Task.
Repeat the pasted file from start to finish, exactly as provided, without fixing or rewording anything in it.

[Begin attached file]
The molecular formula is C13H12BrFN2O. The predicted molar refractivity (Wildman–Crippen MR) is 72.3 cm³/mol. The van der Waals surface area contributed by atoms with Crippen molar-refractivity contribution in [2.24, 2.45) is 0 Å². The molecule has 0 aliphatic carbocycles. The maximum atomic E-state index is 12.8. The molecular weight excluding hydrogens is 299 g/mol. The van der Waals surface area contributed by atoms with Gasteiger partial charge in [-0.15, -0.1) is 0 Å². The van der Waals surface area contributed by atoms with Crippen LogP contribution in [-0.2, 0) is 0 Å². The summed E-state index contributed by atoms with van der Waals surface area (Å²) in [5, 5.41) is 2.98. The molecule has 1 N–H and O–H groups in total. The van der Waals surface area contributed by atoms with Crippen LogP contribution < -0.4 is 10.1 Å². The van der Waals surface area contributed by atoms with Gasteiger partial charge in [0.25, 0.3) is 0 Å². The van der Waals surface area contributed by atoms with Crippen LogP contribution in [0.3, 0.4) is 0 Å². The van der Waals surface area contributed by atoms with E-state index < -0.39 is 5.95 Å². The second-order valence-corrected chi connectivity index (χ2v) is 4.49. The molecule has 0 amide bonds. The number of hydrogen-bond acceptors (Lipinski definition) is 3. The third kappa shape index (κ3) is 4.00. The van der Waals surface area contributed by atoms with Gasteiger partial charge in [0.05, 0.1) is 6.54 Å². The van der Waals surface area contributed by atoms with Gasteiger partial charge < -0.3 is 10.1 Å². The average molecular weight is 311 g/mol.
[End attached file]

The molecular formula is C13H12BrFN2O. The predicted molar refractivity (Wildman–Crippen MR) is 72.3 cm³/mol. The van der Waals surface area contributed by atoms with Crippen molar-refractivity contribution in [2.24, 2.45) is 0 Å². The molecule has 0 aliphatic carbocycles. The maximum atomic E-state index is 12.8. The molecular weight excluding hydrogens is 299 g/mol. The van der Waals surface area contributed by atoms with Gasteiger partial charge in [-0.15, -0.1) is 0 Å². The van der Waals surface area contributed by atoms with Crippen LogP contribution in [-0.2, 0) is 0 Å². The summed E-state index contributed by atoms with van der Waals surface area (Å²) in [5, 5.41) is 2.98. The molecule has 1 N–H and O–H groups in total. The van der Waals surface area contributed by atoms with Crippen LogP contribution < -0.4 is 10.1 Å². The van der Waals surface area contributed by atoms with Gasteiger partial charge in [0.25, 0.3) is 0 Å². The van der Waals surface area contributed by atoms with Crippen LogP contribution in [0.3, 0.4) is 0 Å². The van der Waals surface area contributed by atoms with E-state index < -0.39 is 5.95 Å². The second-order valence-corrected chi connectivity index (χ2v) is 4.49. The molecule has 0 amide bonds. The number of hydrogen-bond acceptors (Lipinski definition) is 3. The third kappa shape index (κ3) is 4.00. The van der Waals surface area contributed by atoms with Gasteiger partial charge in [0.05, 0.1) is 6.54 Å². The van der Waals surface area contributed by atoms with Gasteiger partial charge < -0.3 is 10.1 Å². The average molecular weight is 311 g/mol.